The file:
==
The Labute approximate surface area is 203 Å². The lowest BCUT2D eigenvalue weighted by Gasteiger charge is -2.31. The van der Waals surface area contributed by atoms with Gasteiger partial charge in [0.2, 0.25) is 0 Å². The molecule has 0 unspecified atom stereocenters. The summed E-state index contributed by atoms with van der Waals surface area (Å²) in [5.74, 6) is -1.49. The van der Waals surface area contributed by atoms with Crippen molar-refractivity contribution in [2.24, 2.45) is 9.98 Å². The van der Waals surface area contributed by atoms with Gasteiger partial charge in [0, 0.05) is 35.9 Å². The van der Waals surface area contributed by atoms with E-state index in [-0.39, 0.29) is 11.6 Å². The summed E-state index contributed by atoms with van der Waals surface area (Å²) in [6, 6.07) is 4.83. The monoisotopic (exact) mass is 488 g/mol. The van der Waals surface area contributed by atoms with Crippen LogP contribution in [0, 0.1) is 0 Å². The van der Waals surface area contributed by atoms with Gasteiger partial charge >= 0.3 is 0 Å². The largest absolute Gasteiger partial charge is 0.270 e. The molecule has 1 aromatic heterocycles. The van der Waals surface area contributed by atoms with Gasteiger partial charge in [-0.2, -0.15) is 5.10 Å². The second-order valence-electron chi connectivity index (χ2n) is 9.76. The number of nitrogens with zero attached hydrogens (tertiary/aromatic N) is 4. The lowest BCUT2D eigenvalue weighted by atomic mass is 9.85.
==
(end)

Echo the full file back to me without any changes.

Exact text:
The Labute approximate surface area is 203 Å². The lowest BCUT2D eigenvalue weighted by Gasteiger charge is -2.31. The van der Waals surface area contributed by atoms with Gasteiger partial charge in [0.2, 0.25) is 0 Å². The molecule has 0 unspecified atom stereocenters. The summed E-state index contributed by atoms with van der Waals surface area (Å²) in [5.74, 6) is -1.49. The van der Waals surface area contributed by atoms with Crippen molar-refractivity contribution in [2.24, 2.45) is 9.98 Å². The van der Waals surface area contributed by atoms with Gasteiger partial charge in [0, 0.05) is 35.9 Å². The van der Waals surface area contributed by atoms with E-state index in [-0.39, 0.29) is 11.6 Å². The summed E-state index contributed by atoms with van der Waals surface area (Å²) in [6, 6.07) is 4.83. The monoisotopic (exact) mass is 488 g/mol. The van der Waals surface area contributed by atoms with Crippen LogP contribution in [0, 0.1) is 0 Å². The van der Waals surface area contributed by atoms with Gasteiger partial charge >= 0.3 is 0 Å². The largest absolute Gasteiger partial charge is 0.270 e. The molecule has 1 aromatic heterocycles. The van der Waals surface area contributed by atoms with Gasteiger partial charge in [-0.2, -0.15) is 5.10 Å². The second-order valence-electron chi connectivity index (χ2n) is 9.76. The number of nitrogens with zero attached hydrogens (tertiary/aromatic N) is 4. The lowest BCUT2D eigenvalue weighted by atomic mass is 9.85.